Originally a Londoner, I now live in the most northern town in England, a mile from the Scottish border. In one direction is the sweeping coastline of the North sea, where on a clear day from the old bridge you may see the Holy Island of Lindisfarne aglow in a haze of sea air; landing place of the saints who Christianised England. The other direction takes you into the undulating landscape of England's largest and least populated county, Northumberland, punctuated throughout with the reminders of many a battle gone by; the ruined castles and abbeys, the intemperate land at whose border the Romans under Hadrian decided to build a wall, rather than venture further. Northumberland's landscape is triumphant and relentless, sublime and unconquerable; inspiration to the Pre-Raphaelite painters and poets and one of the last bastions of affordable mansions in the Kingdom.
For me coming from a city of 10 million to this town of 15,000 could not have been more of a contrast. London's skyline alone is so dense as to be almost unfathomable compared to here, where you may see hills twenty five miles away, striped with golden beams of sunlight of an evening, like a Renaissance painting.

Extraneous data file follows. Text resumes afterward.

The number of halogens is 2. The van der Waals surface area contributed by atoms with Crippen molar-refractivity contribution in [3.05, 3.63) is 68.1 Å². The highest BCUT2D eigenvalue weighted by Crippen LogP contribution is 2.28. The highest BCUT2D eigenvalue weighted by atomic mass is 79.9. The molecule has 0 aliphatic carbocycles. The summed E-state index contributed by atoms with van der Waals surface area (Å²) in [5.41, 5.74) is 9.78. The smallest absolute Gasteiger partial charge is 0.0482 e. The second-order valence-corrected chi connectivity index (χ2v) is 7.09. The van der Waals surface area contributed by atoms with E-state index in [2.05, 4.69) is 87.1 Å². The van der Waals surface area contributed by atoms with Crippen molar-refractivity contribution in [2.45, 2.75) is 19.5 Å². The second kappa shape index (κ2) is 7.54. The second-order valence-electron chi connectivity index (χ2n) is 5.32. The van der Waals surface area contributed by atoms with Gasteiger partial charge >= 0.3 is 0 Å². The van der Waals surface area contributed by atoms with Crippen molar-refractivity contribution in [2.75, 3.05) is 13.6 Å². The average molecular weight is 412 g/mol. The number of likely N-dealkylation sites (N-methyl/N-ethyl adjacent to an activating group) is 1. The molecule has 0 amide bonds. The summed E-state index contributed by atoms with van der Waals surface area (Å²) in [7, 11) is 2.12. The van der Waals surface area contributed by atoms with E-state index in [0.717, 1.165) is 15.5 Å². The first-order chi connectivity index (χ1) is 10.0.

I still miss London, however, for as Dr Johnson said, 'A man who is tired of London is tired of life'. So speaks the city temperament.Walking in the city means starting out from wherever you are, on any day, at any time and wandering, quite without the need for a plan, past such an assortment of interesting objects and people and places that you are spoiled for ever having to think of anything to do. I'm from central London, so as a student my various jobs would take me from Waterloo, across the Thames, through Charing Cross, past Trafalgar Square and into the West End to the theatre I worked. Some days I might take the route by the river instead, passing the National Theatre and crossing at Westminster past Parliament before cutting through St. James park, up the steps past the Duke of Wellington's statue, left at Piccadilly Circus, through Leicester Square and then on to work. After work it would invariably be to Soho amidst a macabre troup of ageing actors, directors and journalists.
But life changes and we grow up. Now, with a family of my own, wandering aimlessly in the company of strangers is no longer a priority. The small schools, the uncluttered streets, the safety of personal property become the things to appreciate. As a singer/musician I also appreciate the lively folk music tradition here. As a writer I appreciate the space to stop and think. My interests go from books to music, theatre and film, to architecture to art and history, religion, sociology and anthropology. I'm delighted by conversation and searching for meanings in everything.